Leitura para o fim-de-semana: as vítimas podem estar na porta do lado

O tráfico de seres humanos é um dos maiores flagelos mundiais. Mesmo em países desenvolvidos. Este artigo da 5280, uma revista de Denver, nos Estados Unidos, conta a história de várias raparigas que caíram nas malhas da prostituição. Um murro no estômago.

Sem nome 2

The Girls Next Door

In 2012, President Barack Obama said the  fight against human trafficking was “one of the great human rights causes of our time”. So why are so many Colorado children still being sexually exploited?


LIPSTICK KISSES STAIN the corners of the mirror. Open tubes of mascara, a rainbow of eye shadows, and a warm curling iron cover the counter of the pink bathroom. T-shirts, skirts, and heels are scattered on the couch and spread along the floor of the basement. Sixteen-year-old Susie discards an entire pile of tops before settling on a cropped T-shirt, jeans, and wedges. Her naturally curly black hair is stick straight, her nails are freshly manicured, and her youthful olive skin needs no makeup. She hums along to some current mid-’90s radio hits—Mariah Carey, Tupac, Biggie—and helps a friend apply yet another layer of eyeliner, while the giggles and chatter of two other girls, ages 15 and 16, fill whatever space is left in the cramped room.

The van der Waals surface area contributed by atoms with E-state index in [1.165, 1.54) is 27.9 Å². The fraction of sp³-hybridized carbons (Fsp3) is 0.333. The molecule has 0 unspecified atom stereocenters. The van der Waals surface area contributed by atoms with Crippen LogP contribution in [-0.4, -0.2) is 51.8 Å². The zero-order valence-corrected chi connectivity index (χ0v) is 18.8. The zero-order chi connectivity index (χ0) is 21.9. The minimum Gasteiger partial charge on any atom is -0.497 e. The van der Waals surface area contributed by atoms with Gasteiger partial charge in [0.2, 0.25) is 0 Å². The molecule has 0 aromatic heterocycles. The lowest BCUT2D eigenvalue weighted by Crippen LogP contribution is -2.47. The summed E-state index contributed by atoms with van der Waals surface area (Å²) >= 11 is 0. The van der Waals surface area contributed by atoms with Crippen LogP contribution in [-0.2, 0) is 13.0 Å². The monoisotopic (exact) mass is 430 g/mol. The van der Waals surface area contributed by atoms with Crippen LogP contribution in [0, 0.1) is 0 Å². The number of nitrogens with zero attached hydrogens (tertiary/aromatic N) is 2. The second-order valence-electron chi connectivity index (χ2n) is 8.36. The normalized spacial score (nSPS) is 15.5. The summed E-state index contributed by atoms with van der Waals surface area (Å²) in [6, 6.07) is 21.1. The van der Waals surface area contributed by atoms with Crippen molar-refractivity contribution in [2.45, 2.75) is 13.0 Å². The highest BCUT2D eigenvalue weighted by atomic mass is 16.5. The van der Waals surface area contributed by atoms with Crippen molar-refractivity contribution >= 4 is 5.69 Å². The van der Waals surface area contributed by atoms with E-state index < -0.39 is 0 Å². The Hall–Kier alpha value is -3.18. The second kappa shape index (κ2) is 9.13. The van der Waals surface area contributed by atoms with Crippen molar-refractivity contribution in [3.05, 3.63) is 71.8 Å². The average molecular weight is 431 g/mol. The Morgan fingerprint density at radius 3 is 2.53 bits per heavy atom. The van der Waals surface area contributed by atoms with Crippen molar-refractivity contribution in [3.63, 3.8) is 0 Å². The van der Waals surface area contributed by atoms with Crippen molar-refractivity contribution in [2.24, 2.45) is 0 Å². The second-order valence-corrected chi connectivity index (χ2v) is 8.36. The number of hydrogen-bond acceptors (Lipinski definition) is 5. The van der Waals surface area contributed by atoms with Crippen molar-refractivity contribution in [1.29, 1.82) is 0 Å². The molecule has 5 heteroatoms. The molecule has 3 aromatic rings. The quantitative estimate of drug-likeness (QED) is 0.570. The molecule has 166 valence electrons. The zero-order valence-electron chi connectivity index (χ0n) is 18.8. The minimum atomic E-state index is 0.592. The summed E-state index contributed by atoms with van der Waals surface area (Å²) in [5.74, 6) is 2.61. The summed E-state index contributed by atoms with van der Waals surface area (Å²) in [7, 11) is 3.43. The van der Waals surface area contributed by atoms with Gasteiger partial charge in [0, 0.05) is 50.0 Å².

Around 11 p.m., after a final glance in the mirror, the girls are ready for their inspection. The foursome lines up against a kitchen wall upstairs for the nightly ritual. Dante’s six-foot-plus frame looms over them. The man the girls call Daddy gives each of them a deliberate up-and-down appraisal; his dark eyes take in one developing body at a time. Susie’s look pleases him, and she smiles. But her friend with the eyeliner still looks too young. Dante tells her to add false eyelashes.

Susie absently pushes a strand of hair behind her right ear, revealing the corner of a “5” tattoo. As she runs her finger along it, her skin tingles. Dante branded her with it a couple of weeks after she moved in with her new family. Although she’s not yet certain what it means, she’s pretty sure it has connections to his gang. It’s her first tattoo, a symbol of acceptance into this group and her new home.

After the review, Dante will drive Susie and her friends to a hotel suite or an apartment to meet the guests of honor. Some of these men will be barely old enough to drink; others could be the girls’ fathers or uncles. Bottles of alcohol will cover the tables. Ecstasy, fast becoming the drug of choice among partyers, will be passed around. The girls, however, can’t have any of it. Dante wants them to be sober when his clients choose their entertainment for the night. As they make flirty small talk with the girls, the men’s gazes will linger too long over their bodies. One of them will pick Susie, take her into another room, and close the door. She’ll pretend to enjoy herself, to find him interesting, to feel excited by his touch.

By the time she returns to the two-story Colorado Springs home at 6 a.m., school buses will already be starting their routes. That’s when Susie will shed her guise and become who she really is: Aubrey, a lost teenager who would do anything for her pimp. Because he provides for her basic needs—and she owes him.